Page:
Tuesday, April 28, 2009

Gilda Joyce: The Dead Drop

Oh, Gilda Joyce. How I love you and your wonky ways.

It's summertime and Gilda has moved to Washington, D.C. for a summer job at the National Spy Museum. How perfect is that? She is sharing an apartment with Caitlin Merrill ( a recent college graduate) who is more than a bit surprised when she takes in Gilda's appearance. She is decked out in her 60s spy chic outfit complete with flipped hair and Jackie O pink suit.

Once Gilda gets to the spy museum, she is in heaven. After getting settled in Gilda gets to go on a field trip with the museum's historian to acquire some new spy paraphernalia from an Russian former spy. On meeting Boris, Gilda immediately notices some of his left over spy habits...like gazing over her shoulder to see who is coming down the street and she notices that her psychic abilities kick in when she is around him.

Soon after the museum acquires Boris' lipstick gun and red glass brooch, Gilda starts having dreams. Dreams that she is certain are a message. And these dreams are peppered with D.C. locations, and well as a blond woman and Abraham Lincoln! Gilda wonders what is going on. Funny things also start happening in the museum...things that cannot be explained or blamed on faulty technology. Is Boris really and ex-spy? Is the Spy Museum haunted? Will Gilda be able to solve any of these mysteries in her new role as spy camp counselor?

Jennifer Allison keeps this series going strong with the familiar (yet growing) character of Gilda in a new location. She is on her own, but Wendy is present in Gilda's letters to her, and Gilda's mom comes in with phone calls. The Washington contingent is fun, and the appearance of a certain author is well placed. D.C. itself becomes a character, as readers see it through Gilda's eyes. Descriptions are rich and detailed, yet don't go on too long. A personal favourite is the description of the crazy hotel where spies and celebrities go when they don't want to be bothered! Though Gilda is 14, she is a young 14. I feel like she gets a bad rep in some circles as unbelievable, but trust me...working in a MS shows that there is certainly a range when it comes to maturity levels and young teens.

For fans of the series, of mysteries and of quirky characters! On shelves May 09.

Tuesday, April 21, 2009

Dork Diaries

"Sometimes I wonder if my mom is BRAIN DEAD. Then there are days when I know she is. Like today." So begins the diary of Nikki Maxwell, 8th grade, Westchester Country Day School.

Nikki's mom just doesn't understand that Nikki needs an iPhone, and entry into the CCP (Cute, Cool & Popular) group...not a diary. Unfortunately, the closest Nikki is getting to entry into the CCP, is having her locker next to uber popular Mackenzie Hollister. Mackenzie is a classic mean girl who wields her lip-gloss, and shoots off zingers about everyone else's fashion faux pas. School is a bit tortuous for Nikki, who cannot afford designer duds, techie gadgets, and fab vacations.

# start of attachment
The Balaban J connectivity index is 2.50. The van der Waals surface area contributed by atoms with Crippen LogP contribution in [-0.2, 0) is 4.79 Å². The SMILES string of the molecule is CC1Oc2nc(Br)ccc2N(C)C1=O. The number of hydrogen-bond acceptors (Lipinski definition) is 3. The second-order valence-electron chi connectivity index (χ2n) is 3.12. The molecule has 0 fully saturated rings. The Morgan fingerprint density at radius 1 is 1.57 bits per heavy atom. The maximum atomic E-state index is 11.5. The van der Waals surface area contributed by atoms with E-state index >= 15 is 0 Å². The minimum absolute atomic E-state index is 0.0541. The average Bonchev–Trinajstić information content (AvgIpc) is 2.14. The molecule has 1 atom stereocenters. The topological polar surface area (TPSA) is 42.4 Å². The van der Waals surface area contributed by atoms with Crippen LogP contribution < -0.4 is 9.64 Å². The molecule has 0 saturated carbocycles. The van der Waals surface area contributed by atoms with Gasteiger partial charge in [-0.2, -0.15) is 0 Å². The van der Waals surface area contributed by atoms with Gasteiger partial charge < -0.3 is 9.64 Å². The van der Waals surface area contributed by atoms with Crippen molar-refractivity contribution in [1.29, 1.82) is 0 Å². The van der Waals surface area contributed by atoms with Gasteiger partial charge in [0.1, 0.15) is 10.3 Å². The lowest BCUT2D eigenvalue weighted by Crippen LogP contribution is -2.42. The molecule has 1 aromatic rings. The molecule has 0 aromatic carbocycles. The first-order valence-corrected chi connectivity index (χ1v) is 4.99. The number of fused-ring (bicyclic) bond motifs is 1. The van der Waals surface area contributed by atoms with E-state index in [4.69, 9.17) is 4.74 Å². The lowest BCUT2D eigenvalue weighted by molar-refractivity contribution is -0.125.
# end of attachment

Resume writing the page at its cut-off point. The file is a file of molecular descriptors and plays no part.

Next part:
So Nikki is excited when she sees signs for the Random Acts of Avant-Garde Art contest. She is an artist, and the $500 prize could be used for her phone! But when Nikki hears that Mackenzie is entering the contest, she freaks out and ends up signing up to be a LSA (library shelving assistant) instead. Why bother competing against Mackenzie? She always wins.

What Nikki doesn't expect, is to make 2 great friends in the LSA program. Chloe and Zoey are book fiends who are geeked about having the chance to get to NYC to attend National Library Week. Maybe Nikki's artistic talent can help her new friends out.

Readers will *love* Nikki's illustrations in this diary format book. With a slight manga style, pictures of everyday school life are hilarious and engaging. Nikki has a fresh voice, and while I was reading Dork Diaries, I couldn't help but hear the voice of Six from the show Blossom! There is plenty of current slang, name dropping of celebs, and techno speak. It will be interesting to see if there are any changes in the final product especially in regards to a certain celebrity who is in a bit of legal trouble!

Today's tweens will eat this one up! The combo of illustrations and diary format is sure to please . In this age of Wimpy Kid, the format is a winner, and Nikki is so entertaining. A perfect beach read.

Saturday, April 11, 2009


I am happily getting into a ritual of biweekly visits to the public library with my daughters. While they are off perusing the picture book shelves, I head on over to fiction to find some more tweeny titles. Hummingbird, by Kimberly Green Angle ended up in my pile this week.

March Anne lives on her family's watermelon farm with her dad, brother Kevin and Grenna. March Anne's mom died when she was quite young, so Grenna has been like a mom to her ever since. Daily pieces of March Anne's life are taken up soaking in Grenna's advice and particular sayings.

Then right in the middle of the watermelon harvest, Grenna collapses in the field. March Anne knows that her life is about to change forever. Even though Grenna comes home, the doctor's words of "irreparable damage" stay with her.

March Anne tries to keep on. She has her friends Meg and Laverne, of course, and there is the daily grind of school to follow. Her Daddy tells her that cooking is now up to her, and with disastrous results, March Anne is feeling a bit more useless than she would like.

Hummingbird is a slow, simmering family story. To be honest, the pace at first made me consider putting this one aside, but I am glad that I kept on. The characters are refreshingly honest and humble, and when the inevitable happens at the end, tears are sure to come. Give this to thoughtful readers who like quiet stories.